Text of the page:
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by [?]

Seneca was a combination of Delsarte and Emerson. He was as popular as Henry Irving, and as wise as Thomas Brackett Reed. His writings were in demand; when he spoke in public, crowds hung upon his words, and the families of the great and powerful sent him their sons, hoping he would impart the secret of success. The world takes a man at the estimate he puts upon himself. Seneca knew enough to hold himself high. Honors came his way, and the wealth he acquired is tokened in those five hundred tables, inlaid with ivory, to which at times he invited his friends to feast. As a lawyer, he took his pick of cases, and rarely appeared, except on appeal, before the Emperor. The poise of his manner, the surety of his argument, the gentle grace of his diction, caused him to be likened to Julius Caesar.

And this led straight to exile, and finally–death. To mediocrity, genius is unforgivable.

* * * * *

There are various statements to the effect that Claudius was a mental defective, a sort of town fool, patronized by the nobles for their sport and jest. We are also told that he was made Emperor by the Pretorian Guards, in a spirit of rollicking bravado. Men too much abused must have some merit, or why should the pack bay so loudly? Possibly it is true that, in the youth of Claudius, his mother used to declare, when she wanted a strong comparison, “He is as big a fool as my son, Claudius.” But then the mother of Wellington used exactly the same expression; and Byron’s mother had a way of referring to the son who was to rescue her from oblivion, and send her name down the corridors of time, as “that lame brat.”

Claudius was a brother of the great Germanicus, and was therefore an uncle of Caligula. Caligula was the worst ruler that Rome ever had; and he was a brother of Agrippina, mother of Nero. This precious pair had a most noble and generous father, and their gentle mother was a fit mate for the great Germanicus–these things are here inserted for the edification of folks who take stock in that pleasant fallacy, the Law of Heredity, and who gleefully chase the genealogical anise-seed trail.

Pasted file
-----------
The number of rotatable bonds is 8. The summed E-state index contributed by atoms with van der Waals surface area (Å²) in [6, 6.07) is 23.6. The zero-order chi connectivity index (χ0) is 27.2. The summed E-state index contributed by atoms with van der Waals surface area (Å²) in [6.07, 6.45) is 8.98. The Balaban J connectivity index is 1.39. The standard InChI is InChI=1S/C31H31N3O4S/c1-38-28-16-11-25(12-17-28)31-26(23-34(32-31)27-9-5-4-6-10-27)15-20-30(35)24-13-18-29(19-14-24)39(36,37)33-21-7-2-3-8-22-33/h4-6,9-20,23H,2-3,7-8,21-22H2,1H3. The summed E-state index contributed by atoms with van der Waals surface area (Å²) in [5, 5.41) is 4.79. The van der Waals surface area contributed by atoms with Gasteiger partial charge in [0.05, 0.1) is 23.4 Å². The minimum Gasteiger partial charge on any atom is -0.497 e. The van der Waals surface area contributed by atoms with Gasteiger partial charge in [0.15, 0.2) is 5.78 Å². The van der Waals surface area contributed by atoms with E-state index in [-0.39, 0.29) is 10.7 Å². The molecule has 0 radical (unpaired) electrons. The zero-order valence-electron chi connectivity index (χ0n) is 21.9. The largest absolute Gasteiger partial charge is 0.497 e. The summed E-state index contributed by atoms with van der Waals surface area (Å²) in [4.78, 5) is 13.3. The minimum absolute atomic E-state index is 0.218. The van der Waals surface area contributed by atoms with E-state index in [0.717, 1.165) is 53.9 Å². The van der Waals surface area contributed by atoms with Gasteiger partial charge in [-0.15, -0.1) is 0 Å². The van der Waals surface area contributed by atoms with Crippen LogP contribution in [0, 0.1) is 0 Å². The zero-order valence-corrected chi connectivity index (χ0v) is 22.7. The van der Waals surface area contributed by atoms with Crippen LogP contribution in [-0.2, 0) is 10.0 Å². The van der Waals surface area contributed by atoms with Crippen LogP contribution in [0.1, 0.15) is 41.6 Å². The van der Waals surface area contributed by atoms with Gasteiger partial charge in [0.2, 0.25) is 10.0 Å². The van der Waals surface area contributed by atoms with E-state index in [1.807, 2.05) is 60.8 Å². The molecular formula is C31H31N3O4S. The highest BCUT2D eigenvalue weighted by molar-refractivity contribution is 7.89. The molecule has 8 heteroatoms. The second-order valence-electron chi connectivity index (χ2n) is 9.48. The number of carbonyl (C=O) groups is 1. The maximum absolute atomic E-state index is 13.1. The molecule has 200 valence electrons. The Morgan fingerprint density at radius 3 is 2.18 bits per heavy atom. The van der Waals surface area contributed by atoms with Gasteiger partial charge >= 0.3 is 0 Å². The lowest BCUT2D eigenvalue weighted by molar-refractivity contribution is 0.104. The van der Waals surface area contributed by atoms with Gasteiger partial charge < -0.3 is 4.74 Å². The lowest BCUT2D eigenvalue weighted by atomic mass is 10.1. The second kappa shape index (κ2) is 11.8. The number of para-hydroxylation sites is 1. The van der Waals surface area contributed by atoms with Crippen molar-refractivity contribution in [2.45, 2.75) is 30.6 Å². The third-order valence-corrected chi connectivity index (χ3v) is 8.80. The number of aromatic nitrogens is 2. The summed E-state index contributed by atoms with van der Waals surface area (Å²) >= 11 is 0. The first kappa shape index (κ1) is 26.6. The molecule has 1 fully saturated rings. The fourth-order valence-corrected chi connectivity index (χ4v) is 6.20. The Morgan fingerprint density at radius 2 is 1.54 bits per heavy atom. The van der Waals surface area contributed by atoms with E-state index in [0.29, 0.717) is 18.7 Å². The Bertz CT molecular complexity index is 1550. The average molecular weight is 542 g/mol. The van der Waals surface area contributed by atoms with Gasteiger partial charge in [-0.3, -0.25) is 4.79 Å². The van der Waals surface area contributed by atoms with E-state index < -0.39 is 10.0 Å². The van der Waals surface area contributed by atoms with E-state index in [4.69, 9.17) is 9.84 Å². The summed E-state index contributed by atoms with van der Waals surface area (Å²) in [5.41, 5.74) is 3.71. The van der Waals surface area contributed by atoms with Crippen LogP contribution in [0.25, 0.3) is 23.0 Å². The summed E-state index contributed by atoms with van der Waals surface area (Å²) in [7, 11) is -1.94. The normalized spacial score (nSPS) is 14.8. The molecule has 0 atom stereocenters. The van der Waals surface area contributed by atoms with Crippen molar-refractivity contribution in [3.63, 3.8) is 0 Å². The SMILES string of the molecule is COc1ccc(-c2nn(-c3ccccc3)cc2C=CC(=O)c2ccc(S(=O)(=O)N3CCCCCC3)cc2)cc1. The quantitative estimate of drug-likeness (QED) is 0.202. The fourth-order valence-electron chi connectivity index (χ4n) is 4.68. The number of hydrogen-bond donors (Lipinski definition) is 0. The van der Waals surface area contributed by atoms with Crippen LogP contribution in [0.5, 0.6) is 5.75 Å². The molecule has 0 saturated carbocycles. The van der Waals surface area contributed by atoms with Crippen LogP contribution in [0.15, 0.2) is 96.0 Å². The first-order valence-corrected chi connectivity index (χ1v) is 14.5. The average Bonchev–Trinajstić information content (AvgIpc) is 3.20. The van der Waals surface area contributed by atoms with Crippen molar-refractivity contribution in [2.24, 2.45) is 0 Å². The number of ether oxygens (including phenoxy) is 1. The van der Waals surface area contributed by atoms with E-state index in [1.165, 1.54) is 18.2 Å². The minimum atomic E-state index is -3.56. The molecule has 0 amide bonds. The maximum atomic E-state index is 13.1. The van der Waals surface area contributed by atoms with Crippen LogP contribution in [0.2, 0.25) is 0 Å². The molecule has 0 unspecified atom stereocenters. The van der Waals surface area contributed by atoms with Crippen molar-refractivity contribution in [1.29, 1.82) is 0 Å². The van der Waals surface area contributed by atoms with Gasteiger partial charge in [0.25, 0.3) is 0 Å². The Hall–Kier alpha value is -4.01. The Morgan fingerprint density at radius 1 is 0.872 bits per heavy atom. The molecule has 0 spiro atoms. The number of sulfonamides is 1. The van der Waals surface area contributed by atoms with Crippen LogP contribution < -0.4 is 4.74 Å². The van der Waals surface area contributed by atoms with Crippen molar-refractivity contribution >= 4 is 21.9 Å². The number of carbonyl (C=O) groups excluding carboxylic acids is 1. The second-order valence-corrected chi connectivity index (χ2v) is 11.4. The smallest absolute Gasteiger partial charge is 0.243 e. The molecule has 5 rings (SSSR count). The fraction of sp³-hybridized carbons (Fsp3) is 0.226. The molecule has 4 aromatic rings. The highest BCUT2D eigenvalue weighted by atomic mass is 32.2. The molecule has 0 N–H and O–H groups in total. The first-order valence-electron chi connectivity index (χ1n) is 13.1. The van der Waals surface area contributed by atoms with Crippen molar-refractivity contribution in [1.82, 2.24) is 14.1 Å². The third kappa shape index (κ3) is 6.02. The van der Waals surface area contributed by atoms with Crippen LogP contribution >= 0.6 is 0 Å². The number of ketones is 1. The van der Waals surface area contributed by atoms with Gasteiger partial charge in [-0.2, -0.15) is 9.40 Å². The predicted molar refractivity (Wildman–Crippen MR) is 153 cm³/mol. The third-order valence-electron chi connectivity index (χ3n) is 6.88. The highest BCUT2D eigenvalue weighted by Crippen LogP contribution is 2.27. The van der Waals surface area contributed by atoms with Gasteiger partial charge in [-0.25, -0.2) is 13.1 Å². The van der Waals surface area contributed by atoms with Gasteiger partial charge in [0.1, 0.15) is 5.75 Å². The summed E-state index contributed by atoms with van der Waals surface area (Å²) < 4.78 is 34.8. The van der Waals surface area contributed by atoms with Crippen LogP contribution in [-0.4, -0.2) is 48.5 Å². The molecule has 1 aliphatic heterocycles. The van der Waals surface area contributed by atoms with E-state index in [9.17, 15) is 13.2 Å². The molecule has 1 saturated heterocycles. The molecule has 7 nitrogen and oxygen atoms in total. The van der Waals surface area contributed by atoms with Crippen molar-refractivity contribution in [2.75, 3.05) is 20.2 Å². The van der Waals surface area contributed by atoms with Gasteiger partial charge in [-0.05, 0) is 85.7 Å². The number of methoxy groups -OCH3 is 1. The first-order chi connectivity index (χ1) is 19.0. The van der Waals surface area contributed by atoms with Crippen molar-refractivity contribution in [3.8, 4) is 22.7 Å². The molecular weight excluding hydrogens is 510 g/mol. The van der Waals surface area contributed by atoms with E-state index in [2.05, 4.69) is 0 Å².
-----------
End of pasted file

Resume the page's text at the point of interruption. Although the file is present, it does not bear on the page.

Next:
Caligula happily passed out without an heir, and Claudius, next of kin, put himself in the way of the Pretorian Guard, and was declared Emperor.

He was then fifty years old, a grass-widower–twice over–and on the lookout for a wife. He was neither wise nor great, nor was he very bad; he was kind–after dinner–and generous when rightly approached. Canon Farrar likened Claudius to King James the First, who gave us our English Bible. His comparison is worth quoting, not alone for the truth it contains, but because it is an involuntary paraphrase of the faultless literary style of the Roman rhetors. Says Canon Farrar: “Both were learned, and both were eminently unwise. Both were authors, and both were pedants. Both delegated their highest powers to worthless favorites, and both enriched these favorites with such foolish liberality that they remained poor themselves. Both of them, though of naturally good dispositions, were misled by selfishness into acts of cruelty; and both of them, though laborious in the discharge of duty, succeeded only in rendering royalty ridiculous. King James kept Sir Walter Raleigh, the brightest intellect of his time, in prison; and Claudius sent Seneca, the greatest man in his kingdom, into exile.”

New-made kings sweep clean. The impulses of Claudius were right and just, a truthful statement I here make in pleasant compliment to a brother author. The man was absent-minded, had much faith in others, and moved in the line of least resistance. Like most students and authors, he was decidedly littery. He secured a divorce from one wife because she cleaned up his room in his absence so that he could never find anything; and the other wife got a divorce from him because he refused to go out evenings and scintillate in society–but this was before he was made Emperor.